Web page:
• 1 Department of Life Sciences, National Taiwan Normal University, Taipei, Taiwan
  • 2 Biodiversity Research Center, Academia Sinica, Taipei, Taiwan
  • 3 Department of Biology, Chemistry, and Marine Science, University of Ryukyus, Naha, Okinawa, Japan
  • 4 Naturalis Biodiversity Center, Leiden, The Netherlands
  • 5 CAS Key Laboratory of Tropical Marine Bio-resources and Ecology and Guangdong Provincial Key Laboratory of Applied Marine Biology, South China Sea Institute of Oceanology, Chinese Academy of Sciences, Guangzhou, China
  • 6 Department of Oceanography, National Sun Yat-sen University, Kaohsiung, Taiwan
  • 7 Institute for Chemistry and Biology of the Marine Environment, University of Oldenburg, Oldenburg, Germany
  • 8 School of Marine and Environmental Sceinces, University of Malaysia Terengganu, Terengganu, Malaysia
  • 9 Sdn Bhd. Jalan Hiliran, Kuala Terengganu, Alchemy Laboratory & Services, Terengganu, Malaysia
  • 10 Department of Marine Science & Technology, Faculty of Fisheries & Marine Sciences, IPB University, Bogor, Indonesia
PeerJ, 2022;10:e13451.
PMID: 35669953 DOI: 10.7717/peerj.13451


The first occurrence of the cyanobacteriosponge Terpios hoshinota was reported from coral reefs in Guam in 1973, but was only formally described in 1993. Since then, the invasive behavior of this encrusting, coral-killing sponge has been observed in many coral reefs in the West Pacific. From 2015, its occurrence has expanded westward to the Indian Ocean. Although many studies have investigated the morphology, ecology, and symbiotic cyanobacteria of this sponge, little is known of its population genetics and demography. In this study, a mitochondrial cytochrome oxidase I (COI) fragment and nuclear ribosomal internal transcribed spacer 2 (ITS2) were sequenced to reveal the genetic variation of T. hoshinota collected from 11 marine ecoregions throughout the Indo-West Pacific. Both of the statistical parsimony networks based on the COI and nuclear ITS2 were dominated by a common haplotype. Pairwise F ST and Isolation-by-distance by Mantel test of ITS2 showed moderate gene flow existed among most populations in the marine ecoregions of West Pacific, Coral Triangle, and Eastern Indian Ocean, but with a restricted gene flow between these regions and Maldives in the Central Indian Ocean. Demographic analyses of most T. hoshinota populations were consistent with the mutation-drift equilibrium, except for the Sulawesi Sea and Maldives, which showed bottlenecks following recent expansion. Our results suggest that while long-range dispersal might explain the capability of T. hoshinota to spread in the IWP, stable population demography might account for the long-term persistence of T. hoshinota outbreaks on local reefs.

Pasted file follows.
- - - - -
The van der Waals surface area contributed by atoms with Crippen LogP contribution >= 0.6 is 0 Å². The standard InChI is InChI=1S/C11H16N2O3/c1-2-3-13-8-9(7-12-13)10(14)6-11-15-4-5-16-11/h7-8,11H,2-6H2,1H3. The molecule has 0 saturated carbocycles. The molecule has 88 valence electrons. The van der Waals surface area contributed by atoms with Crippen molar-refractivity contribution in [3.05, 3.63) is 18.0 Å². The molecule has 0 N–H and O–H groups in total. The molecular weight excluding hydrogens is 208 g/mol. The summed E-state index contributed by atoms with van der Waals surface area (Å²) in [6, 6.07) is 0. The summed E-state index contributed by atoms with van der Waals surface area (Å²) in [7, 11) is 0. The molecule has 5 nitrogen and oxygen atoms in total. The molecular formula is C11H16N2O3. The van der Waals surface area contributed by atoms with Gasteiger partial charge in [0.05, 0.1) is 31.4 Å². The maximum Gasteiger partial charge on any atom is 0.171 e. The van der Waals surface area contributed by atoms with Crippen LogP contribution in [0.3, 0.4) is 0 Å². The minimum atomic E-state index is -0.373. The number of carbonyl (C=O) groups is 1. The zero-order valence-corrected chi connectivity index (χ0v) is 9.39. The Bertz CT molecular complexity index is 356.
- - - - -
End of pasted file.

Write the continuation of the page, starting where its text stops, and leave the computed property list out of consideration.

* Title and MeSH Headings from MEDLINE®/PubMed®, a database of the U.S. National Library of Medicine.